By David Ramírez
In talking to a friend of mine about how the new generation of Sephardim are becoming less and less aware about Sephardic identity, and the systemic problems that has caused it, I could not help but compare it to the situation lived by Conversos during the 15th and 16th centuries.
Conversos were Sephardic Jews (originally Spanish and Portuguese Jews, but today it is used to refer to all non-Ashkenazi Jews) who for one reason or another saw themselves wearing a Christian mask overnight. History books have tirelessly discussed what the Catholic Church did to Sephardim; what is not really discussed are the terrible social and psychological implications this created throughout the communities of New Christians (same as the word ‘converso’, this adjective created post-conversion) springing all over Spain before and after 1492. Assimilation to an unbending hierarchical society has many ugly heads that end-up eating each other up indiscriminately and mercilessly.
Long before the forced conversions of 1391, the monastic orders made the clever decision to gain converts from among the Jews, who in turn would be used to speak to their former coreligionists with more familiarity than they ever could; a policy which they continued well after the Expulsion. Christian Trojan horses were thus deployed in the Jewish community. Apostate Jews became mouthpieces for Church doctrine and sought to weaken the Jewish community from within. After conversions became commonplace, the situation became a lot worse.
Conversos were divided between those who clung to their old tradition, and those who made every possible effort to fit in with their new brethren in Christ, even though they hated them with a passion for still being “racially” Jewish.
Often these struggles tore asunder the family unit. Converso children were frequently taken away form their parents’ tutelage to be instructed in Christian doctrine, sometimes against their will. During the first decades of the Spanish Inquisition, these children and other faithfully-Christian Conversos would turn in their family members whom they suspected of practicing Judaism in secret; a capital offense according to Church law. Those who chose loyalty to Judaism became the losers and were publicly punished at the stake or by displays of shame called Autos-da-Fe (Christian festivals performed in the public squares with the pretension to reafirm the Catholic faith through the exposing, condemnation and execution of sinners).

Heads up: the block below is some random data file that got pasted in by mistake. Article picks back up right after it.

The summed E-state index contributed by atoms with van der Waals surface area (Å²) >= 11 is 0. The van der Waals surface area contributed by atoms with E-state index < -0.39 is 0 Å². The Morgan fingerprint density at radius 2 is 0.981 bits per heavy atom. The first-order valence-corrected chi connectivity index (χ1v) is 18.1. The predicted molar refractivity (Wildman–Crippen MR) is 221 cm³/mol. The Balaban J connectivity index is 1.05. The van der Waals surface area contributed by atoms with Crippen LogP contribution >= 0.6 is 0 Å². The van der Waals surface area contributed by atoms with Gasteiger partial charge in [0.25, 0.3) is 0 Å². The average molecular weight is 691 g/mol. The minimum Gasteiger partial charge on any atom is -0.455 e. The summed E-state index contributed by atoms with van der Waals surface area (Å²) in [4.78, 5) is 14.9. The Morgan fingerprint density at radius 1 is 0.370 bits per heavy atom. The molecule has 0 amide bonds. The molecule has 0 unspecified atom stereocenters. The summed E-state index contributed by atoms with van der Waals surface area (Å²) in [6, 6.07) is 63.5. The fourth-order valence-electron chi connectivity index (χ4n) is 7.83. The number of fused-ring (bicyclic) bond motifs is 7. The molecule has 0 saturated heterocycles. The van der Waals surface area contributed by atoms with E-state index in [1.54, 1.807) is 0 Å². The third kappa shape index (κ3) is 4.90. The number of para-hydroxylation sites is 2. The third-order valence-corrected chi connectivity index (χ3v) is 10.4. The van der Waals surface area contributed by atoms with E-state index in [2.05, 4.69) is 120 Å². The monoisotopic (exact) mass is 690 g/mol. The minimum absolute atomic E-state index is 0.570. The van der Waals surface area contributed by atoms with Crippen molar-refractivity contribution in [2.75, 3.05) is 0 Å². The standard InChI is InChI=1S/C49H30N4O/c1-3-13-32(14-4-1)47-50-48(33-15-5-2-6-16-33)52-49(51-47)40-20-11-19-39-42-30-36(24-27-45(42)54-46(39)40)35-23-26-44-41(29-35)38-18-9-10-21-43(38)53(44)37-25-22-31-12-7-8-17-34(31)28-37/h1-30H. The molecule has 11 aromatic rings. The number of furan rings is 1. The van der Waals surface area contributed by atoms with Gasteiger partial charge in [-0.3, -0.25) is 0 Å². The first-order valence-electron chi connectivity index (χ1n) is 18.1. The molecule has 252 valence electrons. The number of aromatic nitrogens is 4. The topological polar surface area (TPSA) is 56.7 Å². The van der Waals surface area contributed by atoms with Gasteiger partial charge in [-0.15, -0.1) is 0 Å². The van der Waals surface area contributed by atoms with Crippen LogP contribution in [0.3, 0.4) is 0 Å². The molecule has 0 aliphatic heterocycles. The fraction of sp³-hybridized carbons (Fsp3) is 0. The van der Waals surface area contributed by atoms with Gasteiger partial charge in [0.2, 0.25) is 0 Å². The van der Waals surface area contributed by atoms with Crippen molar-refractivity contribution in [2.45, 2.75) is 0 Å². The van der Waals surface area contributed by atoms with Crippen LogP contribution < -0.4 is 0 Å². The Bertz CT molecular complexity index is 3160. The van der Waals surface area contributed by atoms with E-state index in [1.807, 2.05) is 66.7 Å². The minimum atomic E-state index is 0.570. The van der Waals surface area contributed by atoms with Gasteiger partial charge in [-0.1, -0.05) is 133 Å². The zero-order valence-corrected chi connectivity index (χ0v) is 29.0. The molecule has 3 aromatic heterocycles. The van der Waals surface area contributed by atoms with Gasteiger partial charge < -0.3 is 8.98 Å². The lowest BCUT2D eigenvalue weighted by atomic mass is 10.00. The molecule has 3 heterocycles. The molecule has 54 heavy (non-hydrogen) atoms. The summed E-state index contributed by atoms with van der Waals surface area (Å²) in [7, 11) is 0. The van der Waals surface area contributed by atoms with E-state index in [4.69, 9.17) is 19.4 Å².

Once the unconverted Jews were expelled from the Peninsula, it created yet another vacuum for Conversos trying to cling to Toráh (Jewish Law). They could no longer have direct access to their ancient tradition, and their memory of it became smoke and mirrors as time passed. For those Conversos who were able to effectively climb the Christian ladder of social and economic success it became critical to erase any indication of their Jewish past.
American Director Adrian Rudomin illustrated this socio-religious process in his 2006 film “The Day of Wrath,” starring Christopher Lambert. The movie is a mystery plot set in mid-16th c. Spain, in a town experiencing many unexplained murders.
As the plot unravels to its conclusion, it turns out the town was one where everyone was a Converso passing as very rancid Old Christians (“pure blooded” Visigoths with no Muslim or Jewish taint). They were able to completely dissimulate their Jewish past before Christian eyes. The Converso elite, like a rich and powerful mafia, made every possible effort to avoid the prying eyes of the Inquisition and Gentile envy, and did not even stop from preemptively murdering their own spouses if they thought they would blow their cover. “The Day of Wrath” is a cautionary tale of an incestuous internecine warfare for the sake of a social position. The only way out of this madness was to flee the Spanish and Portuguese kingdoms for places where the Sephardic exiles had established Jewish communities.
It was the Conversos passing as Old Christians, or desperately trying to prove their loyalty to the Church, who would become the cruelest Inquisitors and persecutors of crypto-Jews who kept faithful to Judaism; condemning their unorthodox Converso brethren and their families to death, exile or perpetual shame. Defending this repression and immorality became a badge of honor, all in the name of “Holy Mother Church.”